• But wait, that also means that at least 51% of the population actually voted for those who put these laws and legislation into effect.

        No it doesn't. The current NZ government is a minority government, and the 3x parties that make up government were voted for by 48.98% of the voters. So almost precisely 51% in fact voted for someone else (and voting isn't compulsory, either, and roughly 1/4 of eligible voters didn't bother).

        Several minor parties ultimately polled too low to get any seats in parliament, so the proportion of seats doesn't always reflect how the votes were proportioned.

      • by dryeo (100693)

        As the sibling says, often in parliamentary democracies you get the tyranny of the minority, which can be worse then the tyranny of the majority. Canada's current government, a majority which with the party discipline that Westminster type governments have, can pass almost any laws it wants, was elected with 38% of the voters that bothered to vote.

    • Eighty Nine Percent of New Zealanders oppose new legislation to broaden the powers of the GCSB, the New Zealand Signals Intelligence agency that has tradisionally been used to spy on other countries. It is now being turned on those who fund it. However, it must be understood in the context of the countries which are working together. New Zealand is probably spying on citizens of the United States - and that information is being passed back. In fact there are no New Zealanders in the loop - the US gets direct feeds from its spy base here.

      It is clear from how Assange, Snowden, KimDotcom, Swartz, Manning, David Miranda and many others have been treated that current administrations are the enemies of freedom. They are supporting a state of affairs more rrepressive and functionally more effective than George Orwells 1984. That a New Zealand Government has been complicit with this pains me.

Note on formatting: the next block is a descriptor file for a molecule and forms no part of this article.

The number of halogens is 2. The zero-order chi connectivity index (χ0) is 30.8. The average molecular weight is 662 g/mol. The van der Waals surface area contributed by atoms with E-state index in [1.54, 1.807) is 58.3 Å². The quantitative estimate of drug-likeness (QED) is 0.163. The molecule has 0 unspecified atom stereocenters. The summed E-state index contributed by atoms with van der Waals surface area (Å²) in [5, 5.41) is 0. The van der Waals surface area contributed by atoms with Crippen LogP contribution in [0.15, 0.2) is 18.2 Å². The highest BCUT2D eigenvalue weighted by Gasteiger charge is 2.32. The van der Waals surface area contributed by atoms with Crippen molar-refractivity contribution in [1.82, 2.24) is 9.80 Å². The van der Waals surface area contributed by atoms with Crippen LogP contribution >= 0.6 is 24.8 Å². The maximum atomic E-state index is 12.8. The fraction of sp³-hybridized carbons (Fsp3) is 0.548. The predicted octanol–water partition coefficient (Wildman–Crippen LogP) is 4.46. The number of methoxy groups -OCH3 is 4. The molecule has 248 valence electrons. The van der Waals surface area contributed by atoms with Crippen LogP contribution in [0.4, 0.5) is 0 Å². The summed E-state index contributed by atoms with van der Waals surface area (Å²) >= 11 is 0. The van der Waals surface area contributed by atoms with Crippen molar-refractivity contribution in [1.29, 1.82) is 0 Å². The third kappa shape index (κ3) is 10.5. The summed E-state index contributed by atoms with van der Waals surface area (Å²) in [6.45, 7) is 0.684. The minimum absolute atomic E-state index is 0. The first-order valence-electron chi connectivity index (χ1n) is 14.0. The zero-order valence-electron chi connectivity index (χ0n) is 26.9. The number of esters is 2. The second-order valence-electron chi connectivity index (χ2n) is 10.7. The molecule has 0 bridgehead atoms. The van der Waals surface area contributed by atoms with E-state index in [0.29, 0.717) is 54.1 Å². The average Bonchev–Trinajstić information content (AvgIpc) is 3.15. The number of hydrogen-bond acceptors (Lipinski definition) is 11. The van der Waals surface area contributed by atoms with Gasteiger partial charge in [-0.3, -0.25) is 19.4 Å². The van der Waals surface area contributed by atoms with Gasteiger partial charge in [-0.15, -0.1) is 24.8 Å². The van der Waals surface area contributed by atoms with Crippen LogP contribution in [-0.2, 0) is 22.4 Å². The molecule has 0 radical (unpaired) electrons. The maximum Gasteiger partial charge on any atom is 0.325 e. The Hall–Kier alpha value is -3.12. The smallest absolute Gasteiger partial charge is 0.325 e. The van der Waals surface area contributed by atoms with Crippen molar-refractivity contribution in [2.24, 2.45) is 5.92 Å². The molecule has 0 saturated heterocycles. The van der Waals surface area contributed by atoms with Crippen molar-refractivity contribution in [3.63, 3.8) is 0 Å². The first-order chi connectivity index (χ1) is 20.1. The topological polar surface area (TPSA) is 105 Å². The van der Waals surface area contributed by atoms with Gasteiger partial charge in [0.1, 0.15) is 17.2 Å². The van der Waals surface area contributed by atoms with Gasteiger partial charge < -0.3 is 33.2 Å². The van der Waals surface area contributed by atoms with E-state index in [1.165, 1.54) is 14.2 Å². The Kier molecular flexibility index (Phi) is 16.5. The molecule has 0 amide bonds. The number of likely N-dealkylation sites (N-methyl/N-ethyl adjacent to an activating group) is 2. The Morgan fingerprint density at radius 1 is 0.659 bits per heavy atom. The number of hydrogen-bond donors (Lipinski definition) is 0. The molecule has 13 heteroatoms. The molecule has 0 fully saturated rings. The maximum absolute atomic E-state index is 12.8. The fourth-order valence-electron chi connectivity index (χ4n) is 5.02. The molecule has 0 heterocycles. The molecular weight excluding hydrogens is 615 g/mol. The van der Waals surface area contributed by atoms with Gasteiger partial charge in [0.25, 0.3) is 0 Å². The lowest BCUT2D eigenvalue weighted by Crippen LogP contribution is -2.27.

Let us not forget that the instant that Islamic fundamentalist 'terrorists' once more become useful the US has been willing to arm them. The Syrian rebels are fundamentalists that will no doubt implement strict religious law like the Taliban should the be victorious in Syria. Is this the kind of "Freedom" the US want? The US at one point at least made a good showing of standing for something. It now makes no effort to even disguise its true position, with its clients such as the UK doing its bidding by harassing people like David Miranda in relation to the Snowden leaks. Far from protecting us from terrorists they are once more funding them.

      Who will stand for freedom?

      Well said. You point out that the US is once again arming Islamic fundamentalists. This to me puts the lie to the claim that any of this is really about terrorism or extremism. That's just the crap they trot out to whip up the masses. The governments don't really care about terrorism; they care about maintaining and expanding their power. That's what this is going on here.

    • by Dan667 (564390)
      the US survived mccartyism when public support turned against it. Same thing is happening now.
  • 4 5 6 7 9
    This is what it's come 2
    All the time
    Numbers, numbers in my eyes
    Digits pointing to the skies
    Flying into buildings
    4 Justification
    Numbered people
    Numbered nations
    Dodging the demons
    On number stations